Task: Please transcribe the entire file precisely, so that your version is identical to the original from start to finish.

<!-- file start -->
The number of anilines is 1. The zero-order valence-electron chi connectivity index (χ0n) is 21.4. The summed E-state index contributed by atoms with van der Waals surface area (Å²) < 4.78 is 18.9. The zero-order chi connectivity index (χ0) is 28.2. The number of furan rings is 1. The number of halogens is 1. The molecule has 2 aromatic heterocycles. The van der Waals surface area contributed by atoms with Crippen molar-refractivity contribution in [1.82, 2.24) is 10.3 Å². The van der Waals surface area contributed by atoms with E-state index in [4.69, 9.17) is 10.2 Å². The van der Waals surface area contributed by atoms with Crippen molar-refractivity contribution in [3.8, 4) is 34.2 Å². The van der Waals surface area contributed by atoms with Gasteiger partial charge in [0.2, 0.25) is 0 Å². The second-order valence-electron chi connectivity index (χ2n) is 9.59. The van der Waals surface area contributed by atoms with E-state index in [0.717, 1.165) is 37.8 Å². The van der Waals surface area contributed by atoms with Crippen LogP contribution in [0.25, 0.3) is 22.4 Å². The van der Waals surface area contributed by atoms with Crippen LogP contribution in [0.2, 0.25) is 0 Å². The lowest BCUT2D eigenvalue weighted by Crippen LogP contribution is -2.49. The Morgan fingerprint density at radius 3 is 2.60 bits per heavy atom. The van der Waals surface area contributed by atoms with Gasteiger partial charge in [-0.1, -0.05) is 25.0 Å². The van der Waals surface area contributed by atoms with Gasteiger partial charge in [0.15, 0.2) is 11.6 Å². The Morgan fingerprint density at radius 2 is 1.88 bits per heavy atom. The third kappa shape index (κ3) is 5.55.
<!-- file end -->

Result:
The number of anilines is 1. The zero-order valence-electron chi connectivity index (χ0n) is 21.4. The summed E-state index contributed by atoms with van der Waals surface area (Å²) < 4.78 is 18.9. The zero-order chi connectivity index (χ0) is 28.2. The number of furan rings is 1. The number of halogens is 1. The molecule has 2 aromatic heterocycles. The van der Waals surface area contributed by atoms with Crippen molar-refractivity contribution in [1.82, 2.24) is 10.3 Å². The van der Waals surface area contributed by atoms with E-state index in [4.69, 9.17) is 10.2 Å². The van der Waals surface area contributed by atoms with Crippen molar-refractivity contribution in [3.8, 4) is 34.2 Å². The van der Waals surface area contributed by atoms with Gasteiger partial charge in [0.2, 0.25) is 0 Å². The second-order valence-electron chi connectivity index (χ2n) is 9.59. The van der Waals surface area contributed by atoms with E-state index in [0.717, 1.165) is 37.8 Å². The van der Waals surface area contributed by atoms with Crippen LogP contribution in [0.25, 0.3) is 22.4 Å². The van der Waals surface area contributed by atoms with Crippen LogP contribution in [0.2, 0.25) is 0 Å². The lowest BCUT2D eigenvalue weighted by Crippen LogP contribution is -2.49. The Morgan fingerprint density at radius 3 is 2.60 bits per heavy atom. The van der Waals surface area contributed by atoms with Gasteiger partial charge in [-0.1, -0.05) is 25.0 Å². The van der Waals surface area contributed by atoms with Gasteiger partial charge in [0.15, 0.2) is 11.6 Å². The Morgan fingerprint density at radius 2 is 1.88 bits per heavy atom. The third kappa shape index (κ3) is 5.55.